mysql> UPDATE categories SET id = 0 WHERE id = 1;
Now let’s see it again:

mysql> SELECT * FROM categories; +—-+———–+——+———————————+ | id | parent_id | name | description | +—-+———–+——+———————————+ | 0 | 0 | Top | This is the top level category. | +—-+———–+——+———————————+
That’s much better :). Now let’s create a few more categories, feel free to come up with more creative descriptions:

mysql> INSERT INTO categories (name, description) -> VALUES (‘Fruits’, ‘Fresh and tasty fruits.’); mysql> INSERT INTO categories (name, description) -> VALUES (‘Snacks’, ‘Tasty snacks.’);
Notice that this time around we didn’t specify the “id” and “parent_id” fields. That’s because the “id” field is an autonumber and the “parent_id” field defaults to 0. We’ve already seen that specifying a value for autonumber fields doesn’t do anything in MySQL so we don’t have to bother. As for the “parent_id” field, the default value is 0, which is the ID of the [Top] category so okay for now because we are creating top level categories.

Now we should create some sub-categories, but before we do that let’s find out what ID’s MySQL assigned to the two that we’ve just created:

mysql> SELECT * FROM categories; +—-+———–+——–+———————————+ | id | parent_id | name | description | +—-+———–+——–+———————————+ | 0 | 0 | Top | This is the top level category. | | 1 | 0 | Fruits | Fresh and tasty fruits. | | 2 | 0 | Snacks | Tastely snacks. | +—-+———–+——–+———————————+
So we’ve got 1 for [Fruits] and 2 for [Vegetables]. Now let’s make some Fruit and Vegetable categories:

mysql> INSERT INTO categories (parent_id, name, description) -> VALUES (1, ‘Apples’, ‘Yummy crunchy apples.’); mysql> INSERT INTO categories (parent_id, name, description) -> VALUES (1, ‘Berries’, ‘Yummy berries.’); mysql> INSERT INTO categories (parent_id, name, description) -> VALUES (2, ‘Chips’, ‘Crunchy Greasy Treats.’); mysql> INSERT INTO categories (parent_id, name, description) -> VALUES (2, ‘Icecream’, ‘Great on a hot summer day.’);
Okay, now let’s see what we have again:

mysql> SELECT * FROM categories; +—-+———–+———-+———————————+ | id | parent_id | name | description | +—-+———–+———-+———————————+ | 0 | 0 | Top | This is the top level category. | | 1 | 0 | Fruits | Fresh and tasty fruits. | | 2 | 0 | Snacks | Tasty snacks. | | 3 | 1 | Apples | Yummy crunchy apples. | | 4 | 1 | Berries | Yummy berries. | | 5 | 2 | Chips | Crunchy Greasy Treats. | | 6 | 2 | Icecream | Great on a hot summer day. | +—-+———–+———-+———————————+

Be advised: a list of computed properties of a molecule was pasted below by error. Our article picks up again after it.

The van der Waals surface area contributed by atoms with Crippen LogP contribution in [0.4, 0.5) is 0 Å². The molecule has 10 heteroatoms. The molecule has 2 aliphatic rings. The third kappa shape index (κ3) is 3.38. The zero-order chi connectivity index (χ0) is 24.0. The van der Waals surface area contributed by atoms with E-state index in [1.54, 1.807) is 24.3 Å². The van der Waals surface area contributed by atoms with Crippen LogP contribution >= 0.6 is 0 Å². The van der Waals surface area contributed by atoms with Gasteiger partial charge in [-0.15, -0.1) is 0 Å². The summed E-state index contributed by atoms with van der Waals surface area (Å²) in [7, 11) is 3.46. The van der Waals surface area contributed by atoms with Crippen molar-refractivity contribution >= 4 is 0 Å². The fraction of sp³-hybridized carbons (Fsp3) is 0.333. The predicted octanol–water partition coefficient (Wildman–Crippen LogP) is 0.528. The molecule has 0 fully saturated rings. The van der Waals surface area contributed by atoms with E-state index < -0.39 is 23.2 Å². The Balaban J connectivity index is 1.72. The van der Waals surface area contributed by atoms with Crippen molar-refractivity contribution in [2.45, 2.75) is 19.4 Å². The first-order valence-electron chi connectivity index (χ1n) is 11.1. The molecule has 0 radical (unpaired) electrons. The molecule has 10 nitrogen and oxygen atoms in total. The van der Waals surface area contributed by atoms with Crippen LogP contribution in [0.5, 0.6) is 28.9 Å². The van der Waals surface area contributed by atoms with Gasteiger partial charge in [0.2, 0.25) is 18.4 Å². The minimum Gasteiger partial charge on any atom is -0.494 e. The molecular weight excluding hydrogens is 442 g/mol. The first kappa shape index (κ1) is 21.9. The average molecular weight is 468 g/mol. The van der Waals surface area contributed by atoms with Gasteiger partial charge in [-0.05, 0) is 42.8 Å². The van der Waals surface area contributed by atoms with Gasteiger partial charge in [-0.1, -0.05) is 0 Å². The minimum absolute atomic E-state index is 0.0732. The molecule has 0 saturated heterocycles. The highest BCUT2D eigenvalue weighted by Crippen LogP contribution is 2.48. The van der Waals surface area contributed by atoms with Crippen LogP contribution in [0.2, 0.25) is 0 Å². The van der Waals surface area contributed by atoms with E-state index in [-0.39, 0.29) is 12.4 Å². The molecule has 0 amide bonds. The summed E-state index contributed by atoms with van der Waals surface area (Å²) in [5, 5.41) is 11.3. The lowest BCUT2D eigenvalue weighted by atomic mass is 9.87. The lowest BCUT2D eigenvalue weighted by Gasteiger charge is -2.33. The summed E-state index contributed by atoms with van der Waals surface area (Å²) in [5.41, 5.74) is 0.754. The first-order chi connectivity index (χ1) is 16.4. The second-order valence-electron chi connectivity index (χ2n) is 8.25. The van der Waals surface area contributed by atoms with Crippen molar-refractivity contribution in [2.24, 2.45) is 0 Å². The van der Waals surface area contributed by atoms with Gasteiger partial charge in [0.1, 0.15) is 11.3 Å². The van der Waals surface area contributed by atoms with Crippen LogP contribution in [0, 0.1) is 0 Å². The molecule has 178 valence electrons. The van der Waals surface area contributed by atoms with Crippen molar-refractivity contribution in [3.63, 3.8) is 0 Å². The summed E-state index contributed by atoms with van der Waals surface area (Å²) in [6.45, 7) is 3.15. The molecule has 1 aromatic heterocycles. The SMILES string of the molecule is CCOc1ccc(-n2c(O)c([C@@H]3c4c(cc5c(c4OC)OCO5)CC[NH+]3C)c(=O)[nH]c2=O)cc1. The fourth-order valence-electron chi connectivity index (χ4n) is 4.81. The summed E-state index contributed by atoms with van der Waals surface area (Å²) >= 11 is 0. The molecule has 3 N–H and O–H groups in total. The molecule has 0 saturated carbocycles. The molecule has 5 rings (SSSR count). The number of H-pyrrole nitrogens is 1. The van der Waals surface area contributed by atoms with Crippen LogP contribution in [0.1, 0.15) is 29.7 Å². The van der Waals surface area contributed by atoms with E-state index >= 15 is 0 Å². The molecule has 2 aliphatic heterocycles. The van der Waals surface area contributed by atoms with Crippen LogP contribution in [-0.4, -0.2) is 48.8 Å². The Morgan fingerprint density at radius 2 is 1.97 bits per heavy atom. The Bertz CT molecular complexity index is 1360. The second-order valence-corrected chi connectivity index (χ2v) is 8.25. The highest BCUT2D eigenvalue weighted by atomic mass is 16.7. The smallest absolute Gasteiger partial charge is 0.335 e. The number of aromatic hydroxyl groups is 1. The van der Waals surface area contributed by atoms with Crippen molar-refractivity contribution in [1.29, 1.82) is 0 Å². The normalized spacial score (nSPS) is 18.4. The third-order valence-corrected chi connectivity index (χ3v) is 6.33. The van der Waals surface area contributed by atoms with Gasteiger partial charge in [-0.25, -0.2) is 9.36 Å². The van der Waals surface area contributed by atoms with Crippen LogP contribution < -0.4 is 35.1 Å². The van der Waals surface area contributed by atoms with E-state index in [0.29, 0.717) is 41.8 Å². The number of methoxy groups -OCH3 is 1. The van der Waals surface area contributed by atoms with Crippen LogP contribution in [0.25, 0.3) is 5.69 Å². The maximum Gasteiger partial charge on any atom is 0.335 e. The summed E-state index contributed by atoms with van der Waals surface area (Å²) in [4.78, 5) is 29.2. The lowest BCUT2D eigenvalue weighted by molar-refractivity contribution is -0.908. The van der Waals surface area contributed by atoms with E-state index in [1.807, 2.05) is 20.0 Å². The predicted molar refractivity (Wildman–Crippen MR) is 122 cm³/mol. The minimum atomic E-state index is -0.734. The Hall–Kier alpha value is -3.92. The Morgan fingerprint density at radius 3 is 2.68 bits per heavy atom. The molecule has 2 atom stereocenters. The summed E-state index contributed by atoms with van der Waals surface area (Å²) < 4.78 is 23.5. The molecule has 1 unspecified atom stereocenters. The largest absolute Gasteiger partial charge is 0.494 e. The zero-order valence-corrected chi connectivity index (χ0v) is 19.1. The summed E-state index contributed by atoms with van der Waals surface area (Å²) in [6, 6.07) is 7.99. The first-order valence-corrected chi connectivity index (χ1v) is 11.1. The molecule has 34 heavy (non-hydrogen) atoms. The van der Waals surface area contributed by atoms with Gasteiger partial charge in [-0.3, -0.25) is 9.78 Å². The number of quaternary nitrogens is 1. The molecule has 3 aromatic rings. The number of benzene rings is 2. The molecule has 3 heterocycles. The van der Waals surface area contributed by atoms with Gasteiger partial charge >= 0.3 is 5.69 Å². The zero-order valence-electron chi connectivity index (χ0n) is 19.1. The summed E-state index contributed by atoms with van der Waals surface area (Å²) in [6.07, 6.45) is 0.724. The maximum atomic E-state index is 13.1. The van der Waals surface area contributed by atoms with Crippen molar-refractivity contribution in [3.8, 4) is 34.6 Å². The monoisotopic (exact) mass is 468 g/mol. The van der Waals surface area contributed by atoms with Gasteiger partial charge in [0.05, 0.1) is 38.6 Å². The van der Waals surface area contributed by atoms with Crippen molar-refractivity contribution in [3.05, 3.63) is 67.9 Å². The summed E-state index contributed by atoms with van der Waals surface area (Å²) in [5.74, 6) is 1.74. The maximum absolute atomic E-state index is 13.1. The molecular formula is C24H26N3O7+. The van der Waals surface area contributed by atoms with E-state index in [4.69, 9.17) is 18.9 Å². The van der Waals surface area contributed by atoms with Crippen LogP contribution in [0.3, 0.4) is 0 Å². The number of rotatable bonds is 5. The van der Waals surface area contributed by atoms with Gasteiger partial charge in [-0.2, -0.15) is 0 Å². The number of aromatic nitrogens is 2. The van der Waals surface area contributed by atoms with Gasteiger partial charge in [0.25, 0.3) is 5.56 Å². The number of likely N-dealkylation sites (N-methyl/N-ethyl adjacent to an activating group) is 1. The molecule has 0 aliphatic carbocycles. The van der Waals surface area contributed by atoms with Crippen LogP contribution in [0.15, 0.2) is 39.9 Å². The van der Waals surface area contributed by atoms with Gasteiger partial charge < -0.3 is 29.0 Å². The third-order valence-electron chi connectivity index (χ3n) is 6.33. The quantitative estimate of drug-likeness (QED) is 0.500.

Let’s practice writing some more interesting SELECT queries. For example, let’s find all the sub-categories under the [Fruits] category:

mysql> SELECT,, cat.description -> FROM categories cat, categories parent -> WHERE cat.parent_id = -> AND = ‘Fruits’; +—-+———+———————–+ | id | name | description | +—-+———+———————–+ | 3 | Apples | Yummy crunchy apples. | | 4 | Berries | Yummy berries. | +—-+———+———————–+
Note that was a little unnecessary because we already knew that the ID of the [Fruits] category was 1, we could have just run the query:

mysql> SELECT * FROM categories WHERE parent_id = 1;
to do the same thing, but that was for fun so that we could practice our joins 🙂 Okay, now that we’ve got some category data in there let’s put in some products.

mysql> INSERT INTO products (name, description, price) -> VALUES (‘Granny Smith’, ‘Yummy Granny Smith Apples’, 1.00); mysql> INSERT INTO products (name, description, price) -> VALUES (‘Strawberries’, ‘Fresh Strawberries’, 1.50); mysql> INSERT INTO products (name, description, price) -> VALUES (‘Apple Chips’, ‘Crunch Dried Apple Chips’, 2.00);
Let’s see what we have in the products table now:

mysql> SELECT * FROM products; +—-+————–+—————————+——-+ | id | name | description | price | +—-+————–+—————————+——-+ | 1 | Granny Smith | Yummy Granny Smith Apples | 1.00 | | 2 | Strawberries | Fresh Strawberries | 1.50 | | 3 | Apple Chips | Crunch Dried Apple Chips | 2.00 | +—-+————–+—————————+——-+
Okay, we’ve got some products in the system, now we have to categorize them. We will start off by putting the Granny Smith apples into the [Apples] category (id:3) and the Strawberries into the [Berries] category (id:4).

mysql> INSERT INTO products_categories (product_id, category_id) VALUES (1, 3); mysql> INSERT INTO products_categories (product_id, category_id) -> VALUES (2, 4);
We have Apple Chips showing up in both the [Apples] category (id:3) and the [Chips] category (id:5), so we need two entries for it in the product_categories table:

mysql> INSERT INTO products_categories (product_id, category_id) VALUES (3, 3); mysql> INSERT INTO products_categories (product_id, category_id) -> VALUES (3, 5);
Let’s take a look at our products_categories table now:

mysql> SELECT * FROM products_categories; +————+————-+ | product_id | category_id | +————+————-+ | 1 | 3 | | 2 | 4 | | 3 | 3 | | 3 | 5 | +————+————-+
Wow, that’s so informative! Let’s write a more useful query, we will start by writing a query to display the category, name, and price of all the products in the system:

mysql> SELECT,, prod.price -> FROM categories cat, products prod, products_categories pc -> WHERE = pc.category_id -> AND = pc.product_id +———+————–+——-+ | name | name | price | +———+————–+——-+ | Apples | Granny Smith | 1.00 | | Berries | Strawberries | 1.50 | | Apples | Apple Chips | 2.00 | | Chips | Apple Chips | 2.00 | +———+————–+——-+
That’s much more useful than just looking at a bunch of numbers isn’t it? Okay, let’s try another one, find the name and price of all the products under the [Apples] category:

mysql> SELECT, prod.price -> FROM categories cat, products prod, products_categories pc -> WHERE = pc.category_id -> AND = pc.product_id -> AND = “Apples”; +————–+——-+ | name | price | +————–+——-+ | Granny Smith | 1.00 | | Apple Chips | 2.00 | +————–+——-+
Getting the hang of it? Practice writing some queries on your own before moving on to the next step. When you’re ready to move on, type QUIT to exit the MySQL client. The next step is to create some PHP scripts for us to do catalog maintenance through a web interface. {mospagebreak title=Step 4: Creating Catalog Maintenance Screens}